We’re headed out again, this time to Brooklyn for the final leg of our three-fair back-to-back road trip. The Brooklyn Books Art Photos Design Exposition and Sale is in its second year, and promises to be an exciting show.
More than 60 ABAA booksellers are expected to be among the 150 dealers in antiquarian books, of course, as well as fine press editions, ephemera, art books, manuscripts, painting, sculpture, fine art prints, vintage photographs, contemporary photographs, daguerreotypes, vintage jewelry, and antiques.
We expect to see a lot of our friends there (booksellers who exhibit at the Florida Antiquarian Book Fair every March), including the fine folks from Between the Covers Rare Books ABAA, Bookleggers Used Books ABAA, Bartleby’s Books ABAA, B&B Rare Books, Colebrook Book Barn ABAA, Bauman Rare Books ABAA, Doyle’s Books, First Folio ABAA, G. Davis Rare Books ABAA, Kenneth Mallory Bookseller ABAA, L&T Respess Books ABAA, Lorne Bair Rare Books ABAA, Old New York Book Shop ABAA, Peter L. Stern & Co. ABAA, and more.
Last year’s show was marked by what The New Antiquarian blog called “the youthful energy and hipster vibe of the show-goers.” There is an enthusiastic optimism about this show that is nice to see. Read this account by John Schulman, of Caliban Book shop in Pittsburgh.
Interestingly, this show is set on the same weekend as the Brooklyn Book Festival, which has only new books, and the New York Arts Book Fair, which is in Queens and about six miles away. The critical mass of multiple events for book lovers is certain to be a benefit for all.
If you can make it to the show, we’d love to see you. If not, we’ll see you at the shop when we get back.
Tuesday, September 15, 2015
Friday, September 11, 2015
The project is sponsored by the Florida Antiquarian Book Fair, and is intended to serve as an online meeting place for people in the rare book trade and people who can't get enough of antiquarian books, who thrive on absorbing as much information as possible about them. You know who you are.
There were some technical difficulties, of course. This new live streaming platform called Blab is still in beta, which means the folks who created it have a working model up and running but it still has quirks. Be that as it may, it was a delight to participate in conversation with Steven Eisenstein in Miami Beach and Thorne Donnelley in West Palm Beach. There were watchers as well, though none of them jumped into the available fourth chair. Apparently they only wanted to hear us swap stories, which we did.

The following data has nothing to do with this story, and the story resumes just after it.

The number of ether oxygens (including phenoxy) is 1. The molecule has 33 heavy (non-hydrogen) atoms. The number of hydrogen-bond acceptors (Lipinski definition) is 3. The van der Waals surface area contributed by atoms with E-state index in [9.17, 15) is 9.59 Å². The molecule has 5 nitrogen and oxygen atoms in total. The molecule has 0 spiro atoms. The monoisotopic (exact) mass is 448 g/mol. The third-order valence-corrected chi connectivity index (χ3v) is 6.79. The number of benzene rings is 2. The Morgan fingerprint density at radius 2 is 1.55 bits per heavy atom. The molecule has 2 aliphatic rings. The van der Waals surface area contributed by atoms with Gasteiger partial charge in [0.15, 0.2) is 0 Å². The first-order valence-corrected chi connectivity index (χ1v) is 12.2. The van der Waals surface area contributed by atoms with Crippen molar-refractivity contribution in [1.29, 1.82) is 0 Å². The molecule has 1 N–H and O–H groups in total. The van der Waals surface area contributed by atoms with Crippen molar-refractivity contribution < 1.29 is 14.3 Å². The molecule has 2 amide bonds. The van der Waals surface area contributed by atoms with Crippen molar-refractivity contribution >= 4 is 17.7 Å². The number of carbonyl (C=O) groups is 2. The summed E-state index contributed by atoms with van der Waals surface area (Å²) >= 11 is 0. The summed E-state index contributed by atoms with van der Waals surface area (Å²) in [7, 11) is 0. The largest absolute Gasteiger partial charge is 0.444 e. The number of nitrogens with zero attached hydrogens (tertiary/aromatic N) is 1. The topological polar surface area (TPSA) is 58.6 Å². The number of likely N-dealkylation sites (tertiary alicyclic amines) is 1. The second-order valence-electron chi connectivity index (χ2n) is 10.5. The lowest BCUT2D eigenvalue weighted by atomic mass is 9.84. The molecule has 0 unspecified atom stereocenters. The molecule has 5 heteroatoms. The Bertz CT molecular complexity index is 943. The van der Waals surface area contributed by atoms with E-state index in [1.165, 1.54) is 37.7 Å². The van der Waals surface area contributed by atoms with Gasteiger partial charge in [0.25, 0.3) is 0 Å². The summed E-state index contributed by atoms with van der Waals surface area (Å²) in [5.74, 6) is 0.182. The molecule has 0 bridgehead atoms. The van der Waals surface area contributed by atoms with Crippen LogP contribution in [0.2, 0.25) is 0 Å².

Live streaming has been around for a long time (think video teleconferencing). What's different now is that this is free and accessible to people without a lot of special equipment, and it has a built-in mechanism for viewers to participate by sending text messages. To take part in the discussion or even just to watch and listen, all you need is a desktop computer and a decent wifi connection. Blab works on a Google Chrome browser or a Firefox browser. (That was one of the technical difficulties we had. We at first tried to log on with a Safari browser.) The Blab account and the Twitter account are both free, too, and take only a few minutes to set up.
What's intriguing about all this is the possibilities for connecting not only with book dealers around the world (assuming some of them want to stay up late to talk to us) but also with book lovers everywhere. Never before has such a possibility been so accessible to so many people.
This is an ongoing project. Rare Book Cafe will be on the air at least on Wednesdays at 3:30 p.m. EDT and Saturdays at 2:30 EDT. Also, Florida Antiquarian Book Fair is posting recorded episodes on the blog. It is an exciting time we live in. The irony of using a 21st century mechanism to bring together people who perpetually live in the 16th and 17th centuries is just too delicious.
Thursday, September 3, 2015
The show is in a new location this year -- the gymnasium at the First Baptist Church in Decatur. In other years it has been up in Marietta, north of Atlanta in Cobb County. This year's show is in conjunction with the AJC Decatur Book Festival, an event sponsored by the Atlanta Journal Constitution and featuring new books and authors.
The keynote event features author Erica Jong, who wrote the groundbreaking 1973 novel Fear of Flying that caused a stir because of its attitudes toward female sexuality. Jong is now 73 years old and is promoting her new book, Fear of Dying. Jong has written 11 novels, seven non-fiction books, and several poetry collections in her four-decade career. Wouldn't be a bit surprised to find some of her books among dealers' offerings in our show.
As for us, we recently acquired a vast collection of aviation books and we're taking many of them to Decatur, where we're certain to find airplane enthusiasts. We're also taking a good selection of children's books, which are popular at the Georgia fair.
The Georgia fair is a favorite, and we always look forward to seeing a lot of old friends there. Many of the dealers who exhibit at the Georgia fair will also be in St. Petersburg in March for the Florida Antiquarian Book Fair. Libby Ware, of Toadlily Books in Atlanta, is the president of the Georgia Antiquarian Bookdealers Association. We see her every year in St. Petersburg. Other officers of GABA are regulars, too, including Tom Brennan, David Hamilton of Americana Books, ABAA, and Frank Walsh of Yesteryear Book Shop, ABAA.
We also expect to see Josh Niesse and Megan Bell of Underground Books in Carrollton, who do a lot of Internet work for GABA. We'll also see old friend Cliff Graubart, of Old New York Book Shop ABAA in Atlanta, and numerous other friends who also come to Florida every year.
Here's a link for all the details of The 2015 Georgia Book and Paper Fair. If you are going to be in the area, please come by and see us. The fair is Saturday and Sunday and admission is free.